readergirlz is a literacy and social media project for teens, awarded the National Book Foundation's Innovations in Reading Prize. The rgz blog serves as a depot for news and YA reviews from industry professionals and teens. As volunteers return full force to their own YA writing, the organization continues to hold one initiative a year to impact teen literacy. All are welcome to "like" us on Facebook!

Tuesday, July 12, 2011

Rgz Salon: Lyn Miller-Lachmann on Girls Who Try to Help

Rgz SALON member Lyn Miller-Lachmann has been the Editor-in-Chief of MultiCultural Review; the author of the award-winning multicultural bibliography Our Family, Our Friends, Our World; the editor of Once Upon a Cuento, a collection of short stories by Latino authors; and most recently, the author of Gringolandia, a young adult novel about a refugee family living with the aftermath of the Pinochet dictatorship in Chile. The book is in its third print run and is available for order. (Don't forget to read the fascinating Cover Story for Gringolandia.)

We're honored to have Lyn here as part of the rgz SALON, a feature where top kidlit experts clue us in to the best YA novels they've read recently. Today, she reviews Camo Girl by Kekla Magoon (Simon & Schuster, 2011) and The Trouble With Half a Moon by Danette Vigilante (Putnam, 2011):

"In the first year of my MFA program, I wrote a YA novel about a 14-year-old girl who takes a number of risks in order to help a boy she wants as a friend. As a result of my own project, I’ve been drawn recently to novels about other tween and teen girls who also get involved in the troubled and perhaps dangerous lives of younger boys. Two of those books, Kekla Magoon’s Camo Girl and Danette Vigilante’s The Trouble with Half a Moon portray young protagonists who are, like mine, biracial or bicultural.

"Magoon’s second novel, following the acclaimed The Rock and the River, explores a 12-year-old girl’s conflict between her loyalty to her oldest friend and her one chance to become popular. Shunned by most of her classmates and teased for her vitiligo, more visible because it’s on her face and she’s biracial—African American and white—sixth grader Ella Cartwright finds companionship in Z, a white boy who lives in a fantasy world. Z used to be Ella’s neighbor and consoled her when her father died, but his life fell apart after his father abandoned the family, his house was foreclosed, and he and his mother started to sleep at the Wal-Mart where she works. When the handsome, outgoing new student Bailey—the only other black student in the class—wants to be Ella’s friend, she begins to neglect Z in favor of Bailey and his friends.

"Ella feels guilty when she pulls back from Z, and her abandonment of him sets off a spiral of events that lead him into danger and she and Bailey following in a last-ditch effort to save him. Did she, in fact, betray her oldest friend for the cool new kid? Is she responsible for what happens to Z, or are his problems beyond her ability to fix? Camo Girl addresses these questions in a way that is poignant and realistic, leaving much for the reader to think about in terms of standing up, fitting in, and our responsibility to each other.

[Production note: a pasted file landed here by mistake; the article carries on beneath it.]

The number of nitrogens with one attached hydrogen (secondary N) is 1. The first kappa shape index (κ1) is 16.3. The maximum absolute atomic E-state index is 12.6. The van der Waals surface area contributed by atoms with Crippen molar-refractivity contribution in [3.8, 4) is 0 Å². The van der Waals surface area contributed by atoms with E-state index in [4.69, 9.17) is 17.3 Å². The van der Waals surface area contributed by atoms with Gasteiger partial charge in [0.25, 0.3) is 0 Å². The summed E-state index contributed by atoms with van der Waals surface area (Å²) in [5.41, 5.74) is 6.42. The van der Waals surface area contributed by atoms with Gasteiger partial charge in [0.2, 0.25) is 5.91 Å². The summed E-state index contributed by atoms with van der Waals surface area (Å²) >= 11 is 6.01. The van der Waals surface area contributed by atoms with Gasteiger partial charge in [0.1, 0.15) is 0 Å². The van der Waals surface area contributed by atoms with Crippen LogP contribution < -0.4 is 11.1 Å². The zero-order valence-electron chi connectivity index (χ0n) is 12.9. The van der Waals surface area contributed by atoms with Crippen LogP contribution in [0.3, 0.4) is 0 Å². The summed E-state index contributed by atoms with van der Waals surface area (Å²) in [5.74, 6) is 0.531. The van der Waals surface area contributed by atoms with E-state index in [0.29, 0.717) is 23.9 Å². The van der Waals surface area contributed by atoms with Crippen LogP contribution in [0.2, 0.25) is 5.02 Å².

"Vigilante’s main character, 13-year-old Dellie, is of Puerto Rican and Afro-Caribbean heritage, living in a culturally diverse housing project in Brooklyn, New York. Ever since her five-year-old brother died in an accident resulting from her negligence, Dellie has not been allowed to leave her suddenly overprotective parents’ sight. They are consumed with grief and emotionally distant. When five-year-old Corey and his irresponsible, abusive mother move downstairs, Corey fills the emotional void that Dellie’s brother’s death left. Dellie finds herself becoming increasingly involved in Corey’s precarious life at the same time as she grows more distant from her best friend and worries that a boy she likes may be attracted to a cleverer rival. Another new neighbor—an older Jamaican woman with deep spiritual roots—shows Dellie the way to help Corey, her parents, and herself.

"Pitch perfect dialogue and strong, complex characterizations made this debut novel a gripping story from the very beginning. Vigilante does a good job of creating a five-year-old boy who acts his age and reveals only enough to get what he needs without drawing too much attention to himself and provoking more abuse. Little Corey, in fact, becomes a flashpoint in the conflict between Dellie and her friend, which grows out of her friend’s relationship with a boy with whom Dellie does not get along. As in Camo Girl, the climax of The Trouble with Half a Moon comes when Dellie’s devotion to the younger boy puts her own life in danger as well as his, and she learns the limits of her love and protection." -Lyn Miller-Lachmann


Lorie Ann Grover said...

"Pitch perfect dialogue" sounds amazing. Thanks, Lyn!

Lyn Miller-Lachmann said...

Checking back late because I was at my third MFA residency in the Writing for Children & Young Adults program at Vermont College of Fine Arts (from which Kekla graduated a few years ago). One of the other great things about these two books is that the covers feature girls of color rather than whitewashing or avoiding characters' faces altogether.

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